Some opinions about socio-technical systems (December 2022)
Since this blog is my personal corner of the internet, I figured it was time to start filling it with my hot takes. Here, I’m going to list a scattered bunch of opinions I have, mostly about team interactions but I suspect we’ll touch on architecture choices as well.
My main reason for writing this is because I suspect that I am wrong about several of these opinions, and I’d welcome feedback on them at email@example.com. The best case is that my opinions are just lacking some nuance, and that some helpful people explain the missing pieces :).
Warning: this post is a bit rambly, and is largely unedited. It’s a conversation starter, not a conversation ender.
The most important thing is the interface between teams
This is probably the opinion I feel the strongest about. Basically, when you’re dividing services between teams, or creating new associations between teams, you should care the most about what the interface between the various teams is.
“Interface” here doesn’t just mean things like API contracts, but also how the teams will contact each other. How are modifications proposed? How do teams make work happen in other teams?
The interface is important because it’s the hardest thing to change, because it requires agreement between two parties with conflicting priorities. Changing things within a team is exponentially easier than changing a thing shared between two teams. Therefore, if you’re going to create a relationship between two teams, you should really spend the most amount of time thinking about what the interface between them is. All other things are wholly owned by a single team and are theoretically easier to change.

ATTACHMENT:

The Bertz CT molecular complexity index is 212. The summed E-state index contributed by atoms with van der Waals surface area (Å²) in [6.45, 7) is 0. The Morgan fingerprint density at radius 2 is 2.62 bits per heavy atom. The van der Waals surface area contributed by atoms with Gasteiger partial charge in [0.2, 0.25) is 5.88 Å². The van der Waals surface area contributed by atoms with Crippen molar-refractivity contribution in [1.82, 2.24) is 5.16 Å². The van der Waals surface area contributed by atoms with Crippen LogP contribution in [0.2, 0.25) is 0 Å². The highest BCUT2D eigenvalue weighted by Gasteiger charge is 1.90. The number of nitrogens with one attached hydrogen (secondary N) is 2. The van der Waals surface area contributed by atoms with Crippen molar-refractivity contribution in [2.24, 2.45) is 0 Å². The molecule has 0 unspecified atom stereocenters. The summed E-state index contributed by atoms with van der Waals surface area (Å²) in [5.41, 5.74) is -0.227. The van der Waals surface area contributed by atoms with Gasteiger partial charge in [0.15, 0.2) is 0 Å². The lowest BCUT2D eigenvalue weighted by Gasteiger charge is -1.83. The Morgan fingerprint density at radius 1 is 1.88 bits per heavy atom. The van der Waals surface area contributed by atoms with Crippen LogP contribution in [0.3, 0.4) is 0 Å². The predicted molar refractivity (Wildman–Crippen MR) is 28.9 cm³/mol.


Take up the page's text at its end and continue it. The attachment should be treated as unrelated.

A lot of my thinking here stems from my reading about Domain-Driven-Design (DDD), which has a whole taxonomy to describe the various kinds of relationships between teams. DDD has unfortunately lost a lot of meaning in recent years, but this taxonomy is genuinely useful.
Sometimes, it is better to have multiple rigid interfaces than one flexible one.
This one is much more situational. Basically, you and some other team have some shared interface, and another team would like to use it as well. When this is happening, it might be worth your time to give this new team a dedicated, separate interface. This becomes even more important if the needs of your two consuming teams will diverge at some point, and even more important if the two consuming teams don’t collaborate much.
Something I’ve been working up to: if a flexible interface exists, it might be best to keep it hidden. Because lots of teams depend on this complex inner process, you want to be able to refactor and change it quickly. If you expose it, you might end up with yet-unknown teams simply using that flexible interface, stifling efforts at future change. Maybe this is good! Again, this opinion is very situational and very weakly held.
The trick to making the practice sustainable is to have that flexible internal interface that you can use. Done correctly, these new interfaces can be spun up in a day or two from zero to production, and the teams you collaborate with will appreciate having a dedicated interface to use. It can also lead to increased political capital in the organization, as your team becomes known as being able to quickly handle changing requirements from other teams. Win win win!